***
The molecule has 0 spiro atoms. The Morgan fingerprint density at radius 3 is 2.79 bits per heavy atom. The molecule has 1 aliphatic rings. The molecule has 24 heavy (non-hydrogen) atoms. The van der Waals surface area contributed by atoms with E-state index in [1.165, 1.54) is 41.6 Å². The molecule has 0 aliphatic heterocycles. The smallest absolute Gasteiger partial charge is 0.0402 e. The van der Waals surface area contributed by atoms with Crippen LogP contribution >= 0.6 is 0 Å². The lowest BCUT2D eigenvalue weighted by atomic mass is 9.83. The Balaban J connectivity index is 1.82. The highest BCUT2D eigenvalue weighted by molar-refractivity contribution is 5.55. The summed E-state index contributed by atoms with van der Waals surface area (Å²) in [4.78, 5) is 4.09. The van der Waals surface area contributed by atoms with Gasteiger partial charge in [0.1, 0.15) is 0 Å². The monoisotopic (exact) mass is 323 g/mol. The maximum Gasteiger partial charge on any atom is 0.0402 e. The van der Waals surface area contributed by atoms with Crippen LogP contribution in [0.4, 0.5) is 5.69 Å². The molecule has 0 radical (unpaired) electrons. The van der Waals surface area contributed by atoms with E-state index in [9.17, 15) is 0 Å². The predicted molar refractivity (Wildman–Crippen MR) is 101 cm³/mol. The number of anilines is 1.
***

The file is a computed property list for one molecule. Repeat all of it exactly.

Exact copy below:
The molecule has 0 spiro atoms. The Morgan fingerprint density at radius 3 is 2.79 bits per heavy atom. The molecule has 1 aliphatic rings. The molecule has 24 heavy (non-hydrogen) atoms. The van der Waals surface area contributed by atoms with E-state index in [1.165, 1.54) is 41.6 Å². The molecule has 0 aliphatic heterocycles. The smallest absolute Gasteiger partial charge is 0.0402 e. The van der Waals surface area contributed by atoms with Crippen LogP contribution >= 0.6 is 0 Å². The lowest BCUT2D eigenvalue weighted by atomic mass is 9.83. The Balaban J connectivity index is 1.82. The highest BCUT2D eigenvalue weighted by molar-refractivity contribution is 5.55. The summed E-state index contributed by atoms with van der Waals surface area (Å²) in [4.78, 5) is 4.09. The van der Waals surface area contributed by atoms with Gasteiger partial charge in [0.1, 0.15) is 0 Å². The monoisotopic (exact) mass is 323 g/mol. The maximum Gasteiger partial charge on any atom is 0.0402 e. The van der Waals surface area contributed by atoms with Crippen LogP contribution in [0.4, 0.5) is 5.69 Å². The molecule has 0 radical (unpaired) electrons. The van der Waals surface area contributed by atoms with E-state index in [9.17, 15) is 0 Å². The predicted molar refractivity (Wildman–Crippen MR) is 101 cm³/mol. The number of anilines is 1.